We may have 95 to 99.4% of our DNA in common, but when it comes to the type of mates Chimpanzees and humans look for, it seems that there’s where the real difference lies.
A new study on chimps by researchers at Boston University and Harvard University has found that when it comes to finding their mates, male chimps the older their females are, the better.
The researchers found that the reason why, unlike their human cousins, chimps prefer older females as mates over younger females, may lie in the fact that whereas chimpanzees participate in a relatively promiscuous mating system, humans form unusually long-term mating bonds, thereby making young females more valuable as mates with greater reproductive potential.
As a part of the research, the boffins studied male mate preferences within the Kanyawara chimpanzee community in Kibale National Park in Uganda.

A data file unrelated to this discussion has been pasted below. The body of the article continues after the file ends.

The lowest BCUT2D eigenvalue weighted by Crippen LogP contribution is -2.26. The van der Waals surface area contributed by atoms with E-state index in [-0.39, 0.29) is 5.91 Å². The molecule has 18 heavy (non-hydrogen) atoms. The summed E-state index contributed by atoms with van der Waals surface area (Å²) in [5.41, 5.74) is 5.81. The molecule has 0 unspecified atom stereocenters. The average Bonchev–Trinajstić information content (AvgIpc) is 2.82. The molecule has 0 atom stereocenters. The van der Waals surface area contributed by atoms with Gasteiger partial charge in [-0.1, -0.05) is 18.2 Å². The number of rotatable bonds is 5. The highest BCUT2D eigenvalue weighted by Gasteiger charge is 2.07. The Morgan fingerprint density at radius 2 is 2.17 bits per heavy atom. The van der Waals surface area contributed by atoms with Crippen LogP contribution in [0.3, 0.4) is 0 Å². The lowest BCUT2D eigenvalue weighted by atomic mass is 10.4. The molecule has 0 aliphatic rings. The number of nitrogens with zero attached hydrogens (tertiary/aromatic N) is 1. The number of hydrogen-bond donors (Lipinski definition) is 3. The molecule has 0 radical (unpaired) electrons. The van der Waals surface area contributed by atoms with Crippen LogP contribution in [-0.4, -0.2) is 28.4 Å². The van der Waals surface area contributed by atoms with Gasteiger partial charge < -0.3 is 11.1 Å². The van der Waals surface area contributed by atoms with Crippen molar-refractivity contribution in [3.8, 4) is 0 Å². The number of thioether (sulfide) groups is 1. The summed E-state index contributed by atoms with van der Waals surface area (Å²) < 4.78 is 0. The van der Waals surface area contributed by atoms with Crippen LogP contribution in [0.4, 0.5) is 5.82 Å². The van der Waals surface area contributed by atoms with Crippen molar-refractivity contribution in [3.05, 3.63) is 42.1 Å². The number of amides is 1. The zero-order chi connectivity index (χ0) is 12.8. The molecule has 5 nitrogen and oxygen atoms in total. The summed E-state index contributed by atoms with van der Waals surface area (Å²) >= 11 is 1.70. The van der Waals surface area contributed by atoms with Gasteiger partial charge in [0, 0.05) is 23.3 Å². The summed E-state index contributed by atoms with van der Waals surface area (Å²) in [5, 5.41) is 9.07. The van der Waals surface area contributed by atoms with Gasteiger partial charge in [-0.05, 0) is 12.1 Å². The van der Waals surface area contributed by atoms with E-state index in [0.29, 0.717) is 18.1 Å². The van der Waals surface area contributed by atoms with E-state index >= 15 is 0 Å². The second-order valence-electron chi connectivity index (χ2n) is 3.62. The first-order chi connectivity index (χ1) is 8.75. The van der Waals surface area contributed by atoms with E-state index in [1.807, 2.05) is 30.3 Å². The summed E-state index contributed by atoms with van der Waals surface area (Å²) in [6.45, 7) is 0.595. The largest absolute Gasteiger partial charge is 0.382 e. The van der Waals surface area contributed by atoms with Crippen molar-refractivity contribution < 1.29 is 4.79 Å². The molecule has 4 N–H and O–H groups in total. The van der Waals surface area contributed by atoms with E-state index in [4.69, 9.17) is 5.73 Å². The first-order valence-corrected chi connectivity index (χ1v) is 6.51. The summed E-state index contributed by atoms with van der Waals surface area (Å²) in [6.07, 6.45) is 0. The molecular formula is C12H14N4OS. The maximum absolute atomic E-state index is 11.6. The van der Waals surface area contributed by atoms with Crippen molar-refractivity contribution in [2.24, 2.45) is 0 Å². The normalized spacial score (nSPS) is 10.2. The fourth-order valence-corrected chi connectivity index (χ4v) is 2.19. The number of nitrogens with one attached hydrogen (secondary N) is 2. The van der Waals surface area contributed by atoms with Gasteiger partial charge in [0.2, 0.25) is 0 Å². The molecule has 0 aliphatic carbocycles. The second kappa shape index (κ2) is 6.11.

They found that, in contrast to humans, male chimpanzees prefer older females to younger ones, and that compared to younger females, older females were more likely to be approached for copulation, were more often in association with males during estrous periods, copulated more frequently with high-ranking males, and gave rise to higher rates of male-on-male aggression in mating contests.
Theoretical explanations for the preference of human males for young females as mates include the facts that humans tend to form long-term mating partnerships, and that female fertility is limited by menopause and, therefore, age.
The findings, in addition to supporting the idea that long-term pair bonding and menopause may contribute to the preference of human males for young females, also suggest that this characteristic may be an evolutionarily derived trait that arose in the human lineage sometime after the lineages giving rise to humans and chimpanzees diverged.